“Only to be a Captain of Gondor, my lord,” he said humbly. Elessar laughed heartily, startling Boromir.
“I had expected much. Very well, Boromir, you shall be Captain Boromir, Keeper of Osgiliath.” Aragorn opened up a drawer of his desk, and took out three small goblets with a small bottle of wine. He poured the wine, handed Boromir and Faramir each a goblet, and rose.
“A toast. To Lord Boromir, Captain of Gondor, and to Lord Faramir, Steward of Gondor.” The brothers lifted their glasses in response.
“Now, gentlemen, I’m afraid I have bad news. Elrohir and I will be leaving Minas Tirith for a spell. Faramir, are you ready to assume your duties?”
“For what reason do you leave, my Lord?” Faramir asked, surprised.
“We are going to investigate Urya’s death.”
“Urya? But he is not dead,” Boromir said, confused.
“I’m afraid he is.” Aragorn told him how Elladan and he had discovered the cave and the blood.
“I intend to go back to the cave and decipher some markings I found there. I do not know when I shall return.”
“I shall watch over Gondor until you return,” Faramir said in return.
“As will I,” Boromir said.
“Then you had better reacquaint yourself with a sword,” Aragorn said chidingly.
“I suppose I should,” Boromir said, realizing he had not touched a sword in three years. He took a sip of his wine and resolved to “reacquaint” himself the next day.
The next day, Faramir took his brother to the Training Hall, a large, single-room building on the outskirts of Minas Tirith. That day the atmosphere of the hall sang with the clash of metal against metal. Every day, hordes of young men and boys, searching for an outlet for their reckless, youthful energy, came to the hall, where they were trained how to use a sword. Both Eowyn and Eomer were there as well. Eomer was teaching a few of the young boys proper footwork, while Eowyn encouraged the more awkward fighters.
“Good morning, Lord King!” Faramir greeted upon entering the hall. Eomer turned and bowed.
“Good morning, Lord Faramir, Boromir.” Eowyn, patting a youth on the head, approached the brothers, a warm smile upon her face.
“Good morning, my love,” Eowyn said, kissing Faramir lightly on the cheek. Faramir coloured slightly, but returned her action.
“Good morning, Lord Boromir.” Eowyn said, and Boromir nodded his greetings. She found herself staring into his green eyes again, trapped by their intensity. Boromir realized she gazed at him, and returned the stare with uncertainty.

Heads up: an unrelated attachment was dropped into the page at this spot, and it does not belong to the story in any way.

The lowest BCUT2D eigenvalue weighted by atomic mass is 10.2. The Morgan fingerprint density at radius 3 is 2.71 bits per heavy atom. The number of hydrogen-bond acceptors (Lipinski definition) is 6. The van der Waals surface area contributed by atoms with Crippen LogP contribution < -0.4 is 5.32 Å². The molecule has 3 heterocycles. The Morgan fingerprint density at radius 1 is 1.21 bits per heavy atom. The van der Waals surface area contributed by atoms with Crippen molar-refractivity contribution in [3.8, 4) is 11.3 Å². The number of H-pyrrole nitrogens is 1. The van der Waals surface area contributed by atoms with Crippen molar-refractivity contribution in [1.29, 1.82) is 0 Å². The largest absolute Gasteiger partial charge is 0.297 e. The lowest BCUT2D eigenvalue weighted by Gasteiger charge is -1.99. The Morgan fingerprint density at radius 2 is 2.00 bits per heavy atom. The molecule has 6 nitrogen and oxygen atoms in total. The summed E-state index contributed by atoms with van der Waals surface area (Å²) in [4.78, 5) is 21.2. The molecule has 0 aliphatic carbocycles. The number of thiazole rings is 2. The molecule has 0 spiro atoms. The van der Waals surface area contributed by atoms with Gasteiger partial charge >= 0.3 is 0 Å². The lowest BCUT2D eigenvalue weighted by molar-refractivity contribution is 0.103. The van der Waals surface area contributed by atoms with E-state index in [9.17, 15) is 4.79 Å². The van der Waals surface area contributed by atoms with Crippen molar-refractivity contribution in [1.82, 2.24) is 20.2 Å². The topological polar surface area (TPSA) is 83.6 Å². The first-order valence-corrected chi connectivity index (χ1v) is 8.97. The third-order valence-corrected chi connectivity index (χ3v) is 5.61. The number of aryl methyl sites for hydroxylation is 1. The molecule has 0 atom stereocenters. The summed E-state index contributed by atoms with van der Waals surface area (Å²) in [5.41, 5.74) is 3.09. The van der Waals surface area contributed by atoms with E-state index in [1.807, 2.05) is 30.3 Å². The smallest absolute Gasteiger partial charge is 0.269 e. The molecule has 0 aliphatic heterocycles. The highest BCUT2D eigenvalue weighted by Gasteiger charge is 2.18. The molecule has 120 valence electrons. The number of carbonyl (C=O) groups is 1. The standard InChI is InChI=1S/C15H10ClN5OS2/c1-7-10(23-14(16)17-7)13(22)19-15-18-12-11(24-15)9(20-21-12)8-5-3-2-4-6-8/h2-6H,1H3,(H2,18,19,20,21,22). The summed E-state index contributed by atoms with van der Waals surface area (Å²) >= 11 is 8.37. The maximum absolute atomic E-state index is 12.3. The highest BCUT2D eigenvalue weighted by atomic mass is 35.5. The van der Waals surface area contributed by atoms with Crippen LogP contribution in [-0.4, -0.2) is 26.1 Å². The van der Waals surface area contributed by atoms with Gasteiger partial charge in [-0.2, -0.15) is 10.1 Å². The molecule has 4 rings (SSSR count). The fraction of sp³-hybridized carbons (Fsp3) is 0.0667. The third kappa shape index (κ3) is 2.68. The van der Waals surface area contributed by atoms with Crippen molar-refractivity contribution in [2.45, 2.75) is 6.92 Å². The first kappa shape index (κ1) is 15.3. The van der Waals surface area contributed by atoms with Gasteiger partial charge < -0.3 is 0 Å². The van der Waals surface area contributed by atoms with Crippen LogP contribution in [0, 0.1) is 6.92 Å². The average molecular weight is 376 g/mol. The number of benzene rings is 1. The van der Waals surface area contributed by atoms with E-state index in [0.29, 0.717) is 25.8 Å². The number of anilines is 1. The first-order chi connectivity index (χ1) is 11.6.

What a strange woman, Boromir thought. Faramir had told him very little of his fiancé. He had been told that she was a quiet woman, but very passionate. Her silence had once been accompanied but coldness, but that coldness had seemingly thawed with her engagement to Faramir.
“How are you, Eowyn?” Faramir asked, not noticing the elongated eye contact between his betrothed and brother.
“I am well,” Eowyn said, breaking contact with Boromir. “What brings you to the Training Hall?”
“I had been hoping to find a partner to spar with. I haven’t fought in years, or so I am told.”
“You shall have to practice first, brother, before any real sparring.”
“Yes, but with who?”
“I’m afraid I am not in the mood for battling with you, brother. Perhaps Eomer-”
“I will fight you,” Eowyn interrupted suddenly.
“You?” Boromir asked, caught off guard. He glanced over Eowyn, studying her carefully from her feet to her head. She was a tall woman, with somewhat slender hips, small breasts, and strong arms. She was wearing a dress, hiding her long legs, but Boromir could already tell she was well built for battle, like a thin but deadly spear.
I’m sorry, Lady Eowyn, but I do not spar with women,” Boromir said finally. “I shall ask you brother instead.”
Eowyn blushed in embarrassment. But she refused to give up.
“I understand. I try not to fight with old, inexperienced men myself.” Faramir raised his eyebrow in surprise. He knew Eowyn was spirited, but not pugnacious.
Boromir stiffened, and turned. He was not of the sort of men who took insults lightly.
“That was not called for, Lady Eowyn.” He stared at the young woman whose eyes burned with passion. He hardly new his future sister-in-law, yet she already seemed inclined to dislike him.
“I believe it was. I find it insulting that you would fight my brother, but not me. I am as much as an accomplished warrior as Eomer is.”
“That may be, my Lady, but as I said before, I do not fight women.”
“Why?” Eowyn asked, anger beginning to burn hot within her.